I think my ability to guess what was coming throughout the trilogy was about one right guess for every ten. This is where the story brings to mind moments from Game of Thrones for me. Previously, Game of Thrones was one of the few books that made scheming so interesting. I have seen dozens of books try their hand at politics and intrigue, but most authors tend to create shallow imitations. Often, one or two characters are cast as the obvious wolf in sheep’s clothing or the political choices are distant and unimportant to the actual events of the story. Red Rising is like Game of Thrones without the snail pace. You get the same surprises, ambiguous but real characters who regularly reveal that they have interests and plans of their own, and morally testing decisions that directly impact the story. Best of all, you get all of this behind a story that constantly moves and isn’t slowed by multiple perspectives or excessive details.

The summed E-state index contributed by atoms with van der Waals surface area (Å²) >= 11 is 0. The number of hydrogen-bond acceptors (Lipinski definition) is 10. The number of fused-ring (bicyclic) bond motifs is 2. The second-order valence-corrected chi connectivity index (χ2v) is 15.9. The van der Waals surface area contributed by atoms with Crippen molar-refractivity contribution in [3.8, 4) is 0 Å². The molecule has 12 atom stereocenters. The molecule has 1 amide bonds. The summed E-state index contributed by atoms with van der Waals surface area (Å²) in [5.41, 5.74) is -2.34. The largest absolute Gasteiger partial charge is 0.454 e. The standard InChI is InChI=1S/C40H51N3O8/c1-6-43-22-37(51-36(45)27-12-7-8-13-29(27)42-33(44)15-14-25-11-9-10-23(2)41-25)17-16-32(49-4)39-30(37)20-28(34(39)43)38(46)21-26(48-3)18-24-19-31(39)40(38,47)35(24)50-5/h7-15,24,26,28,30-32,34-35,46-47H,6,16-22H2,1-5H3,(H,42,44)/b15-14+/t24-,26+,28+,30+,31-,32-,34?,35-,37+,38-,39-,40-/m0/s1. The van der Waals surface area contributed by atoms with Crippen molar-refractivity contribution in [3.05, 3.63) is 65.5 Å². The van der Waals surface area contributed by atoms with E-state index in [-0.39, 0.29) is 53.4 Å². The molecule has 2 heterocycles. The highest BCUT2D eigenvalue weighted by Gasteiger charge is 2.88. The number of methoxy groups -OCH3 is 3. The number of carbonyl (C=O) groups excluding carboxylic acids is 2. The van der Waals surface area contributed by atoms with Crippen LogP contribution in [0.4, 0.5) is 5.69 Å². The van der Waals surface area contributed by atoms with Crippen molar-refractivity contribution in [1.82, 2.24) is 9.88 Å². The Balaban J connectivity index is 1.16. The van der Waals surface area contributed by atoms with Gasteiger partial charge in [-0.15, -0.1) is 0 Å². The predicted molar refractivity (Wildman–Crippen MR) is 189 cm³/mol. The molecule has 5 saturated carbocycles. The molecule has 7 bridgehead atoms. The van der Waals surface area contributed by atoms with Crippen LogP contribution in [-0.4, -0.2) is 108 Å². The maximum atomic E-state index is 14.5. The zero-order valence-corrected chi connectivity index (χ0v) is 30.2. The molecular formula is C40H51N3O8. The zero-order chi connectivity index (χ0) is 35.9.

What’s Not Done Well?
I had very few complaints as I moved through the story. My only problem was the feeling at some moments that Darrow couldn’t do wrong. There’s a sense of progression where he begins as flawed and prone to making mistakes from anger or brashness. But beneath the growth, there did seem to be an almost unrealistic natural ability that sets him apart from every other character. He does fail at times or misjudge characters, but it felt like when the author needed to sort of “turn it on,” Darrow could become an unstoppable thinking and fighting machine. That’s not to say those moments weren’t satisfying, but I had a lingering feeling that those moments weren’t 100% believable.